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Future models - Ford - Mondeo - ST

ST and hybrid Ford Mondeo on the cards

Sporting chance: Currently the flagship of the Mondeo range is the Titanium, but if Ford Australia gets its way, an ST could slot in at the top of the range.

Performance-honed Mondeo on Ford’s wish list, with hybrid to appear down the track

Ford logo12 Apr 2015

By TIM NICHOLSON

FORD'S all-new Mondeo could gain a performance-honed ST variant down the track, while a hybrid powertrain is also locked in for the latest version of the Spanish-built mid-sizer, according to Ford’s local marketing boss.

The fourth-generation Mondeo launched to the media in Canberra last week after a lengthy two-year delay, with one diesel and two petrol powertrains and three specification levels on offer ahead of its showroom debut in May.

Ford offered the sporty XR5 Turbo version of the previous-generation Mondeo, powered by a 162kW/320Nm Volvo-sourced five-cylinder turbocharged petrol engine, but it was discontinued in 2010.

The ST moniker adorns both the Fiesta light hatch and the Focus, and is becoming something of a performance sub-brand for Ford globally.

Speaking with GoAuto at the media drive for the Mondeo, Ford Australia general manager of marketing David Katic hinted at the possible development of an ST-badged Mondeo, and said the company's local arm is keen to add such a model to its line-up, should it get the green light.

“I’d love to do one,” he said. “You can imagine an ST version would look beautiful. Obviously we play our cards close to our chest but we think it is an opportunity for us down the track once we get established in the marketplace, but the car would naturally suit that sort of thing.” Late last year the Blue Oval announced it would bring its global engineering and racing teams and its performance car development under the Ford Performance banner, and confirmed it would launch 12 new performance vehicles by 2020.

Once the car-maker shuts its Australian manufacturing operation in October 2016, it will lose a number of performance variants, such as the locally built Falcon XR6 Turbo sedan and ute, and the XR8 sedan that has proven so popular that Ford has had to increase production to meet demand.

To make up for a lack of high-powered, rear-drive models from late 2016, Ford will add the Mustang pony car to its line-up from later this year.

Discussing future powertrain options, Mr Katic said the petrol-electric hybrid Mondeo offered in other markets would appear in Australian showrooms – without giving specific timing – and despite Ford Australia previously ruling the hybrid out.

“We will have a hybrid in our future, down the track,” he said. “It's one of our stories that we think hybrids have a place, and that's why Ford globally has hybrids, has electric vehicles, but very importantly we think it's important to deliver high fuel economy in what we call conventional engines, and diesel engines as well.” Mr Katic pointed out that the Mondeo’s revised 132kW/400Nm Duratorq 2.0-litre TDCi diesel engine offers a combined fuel figure of 5.1 litres per 100 kilometres in the hatch, 0.1L/100km more efficient than the Toyota Camry Hybrid, and added that Ford wanted to provide variety for its buyers.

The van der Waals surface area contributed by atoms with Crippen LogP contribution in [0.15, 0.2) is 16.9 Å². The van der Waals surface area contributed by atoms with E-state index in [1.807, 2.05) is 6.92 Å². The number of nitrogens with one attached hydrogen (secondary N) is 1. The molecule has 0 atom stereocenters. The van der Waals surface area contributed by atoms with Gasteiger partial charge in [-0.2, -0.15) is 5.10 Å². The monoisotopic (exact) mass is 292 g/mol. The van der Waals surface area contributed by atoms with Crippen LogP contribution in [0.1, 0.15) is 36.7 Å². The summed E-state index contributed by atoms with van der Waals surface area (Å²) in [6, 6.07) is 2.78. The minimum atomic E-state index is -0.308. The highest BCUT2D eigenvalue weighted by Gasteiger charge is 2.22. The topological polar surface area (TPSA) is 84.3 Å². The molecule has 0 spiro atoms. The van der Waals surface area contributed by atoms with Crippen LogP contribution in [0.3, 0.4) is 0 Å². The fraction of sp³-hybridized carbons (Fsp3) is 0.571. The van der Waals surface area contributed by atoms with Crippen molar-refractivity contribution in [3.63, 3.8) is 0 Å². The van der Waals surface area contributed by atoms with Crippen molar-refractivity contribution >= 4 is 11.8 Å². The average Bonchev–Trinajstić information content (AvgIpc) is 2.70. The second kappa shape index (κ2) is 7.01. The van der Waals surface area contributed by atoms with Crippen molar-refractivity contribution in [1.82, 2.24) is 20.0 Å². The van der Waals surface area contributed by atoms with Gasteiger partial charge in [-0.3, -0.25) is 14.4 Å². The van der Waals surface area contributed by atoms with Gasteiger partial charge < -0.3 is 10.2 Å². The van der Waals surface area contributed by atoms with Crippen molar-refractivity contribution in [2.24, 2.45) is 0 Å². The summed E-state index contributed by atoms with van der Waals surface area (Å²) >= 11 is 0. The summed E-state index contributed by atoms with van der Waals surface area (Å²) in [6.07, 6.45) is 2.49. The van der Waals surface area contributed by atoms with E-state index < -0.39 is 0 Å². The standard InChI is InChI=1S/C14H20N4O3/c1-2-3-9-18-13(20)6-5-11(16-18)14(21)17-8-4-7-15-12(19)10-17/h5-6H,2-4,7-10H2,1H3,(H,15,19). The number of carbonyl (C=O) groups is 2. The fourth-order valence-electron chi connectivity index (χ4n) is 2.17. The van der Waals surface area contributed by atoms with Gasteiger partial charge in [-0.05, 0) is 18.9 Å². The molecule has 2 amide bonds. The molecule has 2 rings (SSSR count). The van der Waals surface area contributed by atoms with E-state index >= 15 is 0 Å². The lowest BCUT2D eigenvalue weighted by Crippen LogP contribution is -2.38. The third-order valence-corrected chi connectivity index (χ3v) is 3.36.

“We think we will have a range of fuel-efficient options for that car. And that is our goal at Ford is to provide the consumer with that choice, not just be single focussed on a hybrid for example.” Mr Katic said there was a shift in interest back to wagon body-styles, and suggested that the load-lugging version of the Mondeo, which has been praised for its proportions and striking design, would appeal to private as well as fleet buyers this time around.

“Everyone wants to talk SUVs in the marketplace and of course we have a great range of SUVs. But we are finding that there is that consumer demand, not to the proportion of SUVs, but definitely we get strong consumer feedback, a lot of interest in wagon, and it’s another key reason why we specced it up appropriately to target that retail customer.” Ford Australia has previously confirmed that it will not source a direct replacement for the large rear-wheel drive Falcon when production ends, leaving the Mondeo as the sole mid-to-large-size passenger offering in its line-up.

However, Mr Katic said Ford would not push the Mondeo as a Falcon replacement as the two models appeal to different buyers.

“We don’t say that Mondeo is going to be a Falcon replacement. We think Falcon has been a tremendous product for us. An incredibly passionate, loyal customer base that we love and we wouldn’t say that Mondeo is your Falcon replacement.

“We sell a rich mix of XR6 Turbos, XR8s, we are trying to build more of them and that is the heartland of Falcon and you have a lot of Falcon buyers who demand that rear-wheel drive experience so we are not for a moment saying Falcon customers come and buy a Mondeo. Obviously we will communicate with them, as we do all our customers, letting them know there is an all-new Mondeo and from a dimension point of view it is not far off.

“But an XR8 buyer is not looking for a front-wheel drive Mondeo. We want to pay respect and homage to Falcon and if those buyers want to buy it, awesome, but we are not looking to transfer them over.”

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